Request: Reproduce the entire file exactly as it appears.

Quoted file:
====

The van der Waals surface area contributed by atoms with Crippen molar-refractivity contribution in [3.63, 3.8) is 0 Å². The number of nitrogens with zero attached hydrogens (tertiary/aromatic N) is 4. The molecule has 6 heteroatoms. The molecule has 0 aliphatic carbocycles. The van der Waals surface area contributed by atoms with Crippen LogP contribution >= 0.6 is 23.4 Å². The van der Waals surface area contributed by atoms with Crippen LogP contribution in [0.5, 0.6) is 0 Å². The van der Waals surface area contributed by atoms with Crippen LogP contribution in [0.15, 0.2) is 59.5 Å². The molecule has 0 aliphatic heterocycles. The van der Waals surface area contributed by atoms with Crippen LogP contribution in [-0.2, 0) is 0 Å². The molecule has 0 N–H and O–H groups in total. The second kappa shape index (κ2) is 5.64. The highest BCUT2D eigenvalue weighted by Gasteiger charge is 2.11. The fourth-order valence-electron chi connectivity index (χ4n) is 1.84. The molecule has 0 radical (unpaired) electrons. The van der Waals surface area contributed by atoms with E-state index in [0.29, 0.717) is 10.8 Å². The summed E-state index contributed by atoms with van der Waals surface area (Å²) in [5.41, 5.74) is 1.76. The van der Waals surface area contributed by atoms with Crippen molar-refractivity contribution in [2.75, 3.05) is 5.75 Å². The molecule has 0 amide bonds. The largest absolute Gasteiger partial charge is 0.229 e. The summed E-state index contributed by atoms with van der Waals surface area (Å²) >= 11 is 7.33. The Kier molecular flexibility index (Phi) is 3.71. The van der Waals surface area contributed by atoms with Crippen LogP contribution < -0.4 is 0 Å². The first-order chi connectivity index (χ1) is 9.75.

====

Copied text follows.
The van der Waals surface area contributed by atoms with Crippen molar-refractivity contribution in [3.63, 3.8) is 0 Å². The number of nitrogens with zero attached hydrogens (tertiary/aromatic N) is 4. The molecule has 6 heteroatoms. The molecule has 0 aliphatic carbocycles. The van der Waals surface area contributed by atoms with Crippen LogP contribution >= 0.6 is 23.4 Å². The van der Waals surface area contributed by atoms with Crippen LogP contribution in [0.5, 0.6) is 0 Å². The van der Waals surface area contributed by atoms with Crippen LogP contribution in [0.15, 0.2) is 59.5 Å². The molecule has 0 aliphatic heterocycles. The van der Waals surface area contributed by atoms with Crippen LogP contribution in [-0.2, 0) is 0 Å². The molecule has 0 N–H and O–H groups in total. The second kappa shape index (κ2) is 5.64. The highest BCUT2D eigenvalue weighted by Gasteiger charge is 2.11. The fourth-order valence-electron chi connectivity index (χ4n) is 1.84. The molecule has 0 radical (unpaired) electrons. The van der Waals surface area contributed by atoms with E-state index in [0.29, 0.717) is 10.8 Å². The summed E-state index contributed by atoms with van der Waals surface area (Å²) in [5.41, 5.74) is 1.76. The van der Waals surface area contributed by atoms with Crippen molar-refractivity contribution in [2.75, 3.05) is 5.75 Å². The molecule has 0 amide bonds. The largest absolute Gasteiger partial charge is 0.229 e. The summed E-state index contributed by atoms with van der Waals surface area (Å²) >= 11 is 7.33. The Kier molecular flexibility index (Phi) is 3.71. The van der Waals surface area contributed by atoms with Crippen LogP contribution < -0.4 is 0 Å². The first-order chi connectivity index (χ1) is 9.75.